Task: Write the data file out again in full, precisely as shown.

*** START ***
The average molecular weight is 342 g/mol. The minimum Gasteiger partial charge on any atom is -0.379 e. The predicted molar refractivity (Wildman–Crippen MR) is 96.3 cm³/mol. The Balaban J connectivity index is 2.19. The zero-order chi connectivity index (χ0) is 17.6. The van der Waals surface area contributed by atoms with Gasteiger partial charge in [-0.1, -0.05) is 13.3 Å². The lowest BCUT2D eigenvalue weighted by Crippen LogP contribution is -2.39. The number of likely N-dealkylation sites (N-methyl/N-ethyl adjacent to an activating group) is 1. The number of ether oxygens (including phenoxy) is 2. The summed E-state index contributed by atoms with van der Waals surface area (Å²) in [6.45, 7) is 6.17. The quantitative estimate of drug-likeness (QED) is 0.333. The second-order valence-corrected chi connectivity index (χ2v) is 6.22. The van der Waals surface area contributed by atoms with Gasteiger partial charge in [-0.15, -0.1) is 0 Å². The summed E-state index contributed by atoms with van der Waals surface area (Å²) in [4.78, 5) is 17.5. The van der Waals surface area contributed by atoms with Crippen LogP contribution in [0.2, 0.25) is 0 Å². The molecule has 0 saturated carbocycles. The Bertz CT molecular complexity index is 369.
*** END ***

The average molecular weight is 342 g/mol. The minimum Gasteiger partial charge on any atom is -0.379 e. The predicted molar refractivity (Wildman–Crippen MR) is 96.3 cm³/mol. The Balaban J connectivity index is 2.19. The zero-order chi connectivity index (χ0) is 17.6. The van der Waals surface area contributed by atoms with Gasteiger partial charge in [-0.1, -0.05) is 13.3 Å². The lowest BCUT2D eigenvalue weighted by Crippen LogP contribution is -2.39. The number of likely N-dealkylation sites (N-methyl/N-ethyl adjacent to an activating group) is 1. The number of ether oxygens (including phenoxy) is 2. The summed E-state index contributed by atoms with van der Waals surface area (Å²) in [6.45, 7) is 6.17. The quantitative estimate of drug-likeness (QED) is 0.333. The second-order valence-corrected chi connectivity index (χ2v) is 6.22. The van der Waals surface area contributed by atoms with Gasteiger partial charge in [-0.15, -0.1) is 0 Å². The summed E-state index contributed by atoms with van der Waals surface area (Å²) in [4.78, 5) is 17.5. The van der Waals surface area contributed by atoms with Crippen LogP contribution in [0.2, 0.25) is 0 Å². The molecule has 0 saturated carbocycles. The Bertz CT molecular complexity index is 369.